Discover how to get your phone ringing with the right kinds of vendors so you can charge the fee you deserve.
Most of you who read my blog and get my Supertips have a good conversion rate, once you get in front of the vendor. Anything higher than 33%, and you are bucking the statistics. Above 50%, and you’re cooking on gas. Several of my clients are now converting at the dizzy heights of 75-80%, following my conversion training. And that’s really as high as you want to go; after all, you don’t want every instruction – some just are not a good fit. (Check out my post here on your ideal client.)
If you’re low on stock, it’s not your conversion rate that is the issue.
For most of you reading this, it’s getting in front of the vendor in the first place that is the biggest challenge, right? You’re not alone. I speak to agents every single day who tell me their stock is the lowest it’s ever been. Competition is fierce, with new agents springing up and offering 0% to grab their piece of the pie. Online agents are sneaking a growing slice of the pie too, and you’re getting the leftover crumbs.
When you’re fighting for every instruction, it’s tough to stand firm on fees.
You go out to a nice three bed semi that will fly off the shelves, and you know you’re third in line and probably the outsider. You know the big independent has been out, as has the aggressive corporate. How tempting is it to drop below 1% to secure the instruction?
Ironically enough, dropping drastically – and desperately – like this will often lose you the instruction anyway. But that’s a post for another time. Today, I want to share with you a strategy to help you avoid scrapping for the very last percentage point on every valuation appointment you go to.
The three success steps to getting the fees you want – and deserve – start with:
When you’re looking at an empty diary, all you need is the instruction, and to some extent, you don’t care what it is, or the fee you’ll get. You just need stock. The first step then, is to get your phone ringing.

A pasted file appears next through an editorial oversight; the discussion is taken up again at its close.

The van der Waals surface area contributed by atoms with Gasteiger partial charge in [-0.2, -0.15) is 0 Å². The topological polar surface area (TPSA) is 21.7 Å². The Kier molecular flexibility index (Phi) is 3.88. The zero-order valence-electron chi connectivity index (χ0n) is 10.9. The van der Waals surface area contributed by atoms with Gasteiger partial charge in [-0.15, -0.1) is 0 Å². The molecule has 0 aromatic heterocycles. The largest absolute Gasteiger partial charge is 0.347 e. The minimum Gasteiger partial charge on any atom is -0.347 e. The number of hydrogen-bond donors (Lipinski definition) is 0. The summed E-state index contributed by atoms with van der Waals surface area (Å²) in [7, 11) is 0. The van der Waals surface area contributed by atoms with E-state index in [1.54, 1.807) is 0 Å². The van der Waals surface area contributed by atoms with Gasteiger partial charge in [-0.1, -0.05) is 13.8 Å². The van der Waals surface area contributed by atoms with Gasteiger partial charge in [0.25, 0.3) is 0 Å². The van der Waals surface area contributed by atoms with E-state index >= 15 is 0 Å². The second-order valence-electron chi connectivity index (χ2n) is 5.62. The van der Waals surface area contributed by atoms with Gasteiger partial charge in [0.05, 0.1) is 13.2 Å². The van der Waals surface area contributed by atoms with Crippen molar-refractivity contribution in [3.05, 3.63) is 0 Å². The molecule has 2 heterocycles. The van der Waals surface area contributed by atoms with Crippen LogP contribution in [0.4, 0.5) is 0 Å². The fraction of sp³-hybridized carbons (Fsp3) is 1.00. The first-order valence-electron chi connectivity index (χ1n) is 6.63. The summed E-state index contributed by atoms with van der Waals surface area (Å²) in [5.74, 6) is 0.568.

Grab a piece of paper and a pencil, and write down a list of all the different sources that cause your phone to ring with a new vendor enquiry. Exclude word of mouth and referrals: these are just bonuses. Only include marketing activities that you have direct control over.
Now write a list of all the things you are NOT doing. Include anything that you know your competitors do, even if you won’t do them yourself.
How long are your lists? Is it time to add some marketing activities to what you’re doing at the moment? Are your sources wide-ranging, and both online and offline?
I carry out this task regularly with my clients, and sometimes, they are relying on only 3 or 4 sources of leads coming in. In today’s hugely competitive landscape, this just isn’t enough. If you want say, five market appraisals a week, you may need to be engaged in ten different marketing activities, each one bringing in two leads. Obviously, some marketing is more successful at generating vendor enquiries, but nothing lasts forever. The leaflet that brings in a 1% response this year may fall flat on its face next year. You need to be constantly innovating and rotating your marketing efforts to keep it fresh and effective.
The other, less obvious benefit of having lots of market appraisals, is that you get to practice. When you only have one a week, or less, it’s difficult to get momentum and to improve your listing skills. If you’re going out to several appointments every day, your confidence and expertise grow quickly, locking you into a virtuous cycle.